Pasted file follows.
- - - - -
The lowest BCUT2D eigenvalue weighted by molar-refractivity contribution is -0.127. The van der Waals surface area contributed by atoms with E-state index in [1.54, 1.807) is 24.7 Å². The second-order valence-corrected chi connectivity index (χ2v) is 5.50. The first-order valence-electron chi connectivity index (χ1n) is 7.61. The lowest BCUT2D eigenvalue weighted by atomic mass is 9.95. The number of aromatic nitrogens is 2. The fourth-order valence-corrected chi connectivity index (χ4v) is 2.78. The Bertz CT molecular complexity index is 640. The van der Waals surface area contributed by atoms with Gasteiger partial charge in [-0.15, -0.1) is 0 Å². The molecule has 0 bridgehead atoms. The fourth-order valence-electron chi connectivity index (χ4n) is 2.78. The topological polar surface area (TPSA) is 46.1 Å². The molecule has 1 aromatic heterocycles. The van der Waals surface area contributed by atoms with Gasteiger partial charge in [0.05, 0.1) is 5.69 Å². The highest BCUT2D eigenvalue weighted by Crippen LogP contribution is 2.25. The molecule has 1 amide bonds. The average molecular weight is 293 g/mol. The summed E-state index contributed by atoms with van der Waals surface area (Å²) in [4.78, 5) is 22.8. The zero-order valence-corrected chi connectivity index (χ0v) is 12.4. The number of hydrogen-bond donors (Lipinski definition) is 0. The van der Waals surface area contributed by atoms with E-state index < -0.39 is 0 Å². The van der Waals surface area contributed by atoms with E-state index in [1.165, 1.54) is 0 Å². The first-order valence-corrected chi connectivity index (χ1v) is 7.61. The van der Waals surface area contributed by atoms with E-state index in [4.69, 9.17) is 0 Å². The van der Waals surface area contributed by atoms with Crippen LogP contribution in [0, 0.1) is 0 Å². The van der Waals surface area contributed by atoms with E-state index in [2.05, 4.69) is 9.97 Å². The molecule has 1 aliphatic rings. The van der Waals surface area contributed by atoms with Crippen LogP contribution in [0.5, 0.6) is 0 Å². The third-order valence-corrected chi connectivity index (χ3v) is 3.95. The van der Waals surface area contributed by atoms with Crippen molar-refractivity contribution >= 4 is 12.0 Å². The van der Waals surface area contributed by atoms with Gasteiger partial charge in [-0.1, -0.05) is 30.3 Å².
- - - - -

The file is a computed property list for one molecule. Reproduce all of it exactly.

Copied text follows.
The lowest BCUT2D eigenvalue weighted by molar-refractivity contribution is -0.127. The van der Waals surface area contributed by atoms with E-state index in [1.54, 1.807) is 24.7 Å². The second-order valence-corrected chi connectivity index (χ2v) is 5.50. The first-order valence-electron chi connectivity index (χ1n) is 7.61. The lowest BCUT2D eigenvalue weighted by atomic mass is 9.95. The number of aromatic nitrogens is 2. The fourth-order valence-corrected chi connectivity index (χ4v) is 2.78. The Bertz CT molecular complexity index is 640. The van der Waals surface area contributed by atoms with Gasteiger partial charge in [-0.15, -0.1) is 0 Å². The molecule has 0 bridgehead atoms. The fourth-order valence-electron chi connectivity index (χ4n) is 2.78. The topological polar surface area (TPSA) is 46.1 Å². The molecule has 1 aromatic heterocycles. The van der Waals surface area contributed by atoms with Gasteiger partial charge in [0.05, 0.1) is 5.69 Å². The highest BCUT2D eigenvalue weighted by Crippen LogP contribution is 2.25. The molecule has 1 amide bonds. The average molecular weight is 293 g/mol. The summed E-state index contributed by atoms with van der Waals surface area (Å²) in [4.78, 5) is 22.8. The zero-order valence-corrected chi connectivity index (χ0v) is 12.4. The number of hydrogen-bond donors (Lipinski definition) is 0. The van der Waals surface area contributed by atoms with E-state index < -0.39 is 0 Å². The van der Waals surface area contributed by atoms with E-state index in [1.165, 1.54) is 0 Å². The first-order valence-corrected chi connectivity index (χ1v) is 7.61. The van der Waals surface area contributed by atoms with E-state index in [4.69, 9.17) is 0 Å². The van der Waals surface area contributed by atoms with Crippen LogP contribution in [0, 0.1) is 0 Å². The van der Waals surface area contributed by atoms with E-state index in [2.05, 4.69) is 9.97 Å². The molecule has 1 aliphatic rings. The van der Waals surface area contributed by atoms with Crippen LogP contribution in [0.5, 0.6) is 0 Å². The third-order valence-corrected chi connectivity index (χ3v) is 3.95. The van der Waals surface area contributed by atoms with Crippen molar-refractivity contribution >= 4 is 12.0 Å². The van der Waals surface area contributed by atoms with Gasteiger partial charge in [-0.1, -0.05) is 30.3 Å².